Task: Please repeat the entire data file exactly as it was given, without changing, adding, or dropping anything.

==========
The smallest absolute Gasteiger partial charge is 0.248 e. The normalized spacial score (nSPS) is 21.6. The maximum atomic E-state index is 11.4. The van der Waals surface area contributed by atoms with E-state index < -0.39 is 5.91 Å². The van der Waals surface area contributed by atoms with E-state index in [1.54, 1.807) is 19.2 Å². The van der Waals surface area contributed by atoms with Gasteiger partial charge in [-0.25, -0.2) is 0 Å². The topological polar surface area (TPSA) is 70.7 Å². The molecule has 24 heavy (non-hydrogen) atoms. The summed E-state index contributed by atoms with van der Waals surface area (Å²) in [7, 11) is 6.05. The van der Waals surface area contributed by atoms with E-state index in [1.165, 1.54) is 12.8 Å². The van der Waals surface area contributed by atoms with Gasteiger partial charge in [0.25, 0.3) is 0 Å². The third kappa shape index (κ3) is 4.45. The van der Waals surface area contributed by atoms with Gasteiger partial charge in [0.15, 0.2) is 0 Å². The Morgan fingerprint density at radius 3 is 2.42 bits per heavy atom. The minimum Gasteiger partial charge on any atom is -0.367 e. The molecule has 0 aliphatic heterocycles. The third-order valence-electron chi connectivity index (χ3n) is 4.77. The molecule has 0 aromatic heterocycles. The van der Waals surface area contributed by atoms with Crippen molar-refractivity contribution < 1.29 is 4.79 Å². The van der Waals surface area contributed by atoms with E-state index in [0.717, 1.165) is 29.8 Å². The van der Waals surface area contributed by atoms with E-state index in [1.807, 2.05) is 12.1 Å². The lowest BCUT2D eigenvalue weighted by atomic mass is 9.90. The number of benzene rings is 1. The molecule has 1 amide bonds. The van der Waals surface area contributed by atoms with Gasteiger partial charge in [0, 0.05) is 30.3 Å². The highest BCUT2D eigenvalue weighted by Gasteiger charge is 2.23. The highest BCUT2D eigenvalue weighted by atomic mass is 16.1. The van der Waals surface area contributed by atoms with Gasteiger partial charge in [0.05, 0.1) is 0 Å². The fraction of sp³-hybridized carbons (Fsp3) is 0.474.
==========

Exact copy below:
The smallest absolute Gasteiger partial charge is 0.248 e. The normalized spacial score (nSPS) is 21.6. The maximum atomic E-state index is 11.4. The van der Waals surface area contributed by atoms with E-state index < -0.39 is 5.91 Å². The van der Waals surface area contributed by atoms with E-state index in [1.54, 1.807) is 19.2 Å². The van der Waals surface area contributed by atoms with Gasteiger partial charge in [-0.25, -0.2) is 0 Å². The topological polar surface area (TPSA) is 70.7 Å². The molecule has 24 heavy (non-hydrogen) atoms. The summed E-state index contributed by atoms with van der Waals surface area (Å²) in [7, 11) is 6.05. The van der Waals surface area contributed by atoms with E-state index in [1.165, 1.54) is 12.8 Å². The van der Waals surface area contributed by atoms with Gasteiger partial charge in [0.25, 0.3) is 0 Å². The third kappa shape index (κ3) is 4.45. The van der Waals surface area contributed by atoms with Gasteiger partial charge in [0.15, 0.2) is 0 Å². The Morgan fingerprint density at radius 3 is 2.42 bits per heavy atom. The minimum Gasteiger partial charge on any atom is -0.367 e. The molecule has 0 aliphatic heterocycles. The third-order valence-electron chi connectivity index (χ3n) is 4.77. The molecule has 0 aromatic heterocycles. The van der Waals surface area contributed by atoms with Crippen molar-refractivity contribution < 1.29 is 4.79 Å². The van der Waals surface area contributed by atoms with E-state index in [0.717, 1.165) is 29.8 Å². The van der Waals surface area contributed by atoms with E-state index in [1.807, 2.05) is 12.1 Å². The lowest BCUT2D eigenvalue weighted by atomic mass is 9.90. The number of benzene rings is 1. The molecule has 1 amide bonds. The van der Waals surface area contributed by atoms with Gasteiger partial charge in [0, 0.05) is 30.3 Å². The highest BCUT2D eigenvalue weighted by Gasteiger charge is 2.23. The highest BCUT2D eigenvalue weighted by atomic mass is 16.1. The van der Waals surface area contributed by atoms with Gasteiger partial charge in [0.05, 0.1) is 0 Å². The fraction of sp³-hybridized carbons (Fsp3) is 0.474.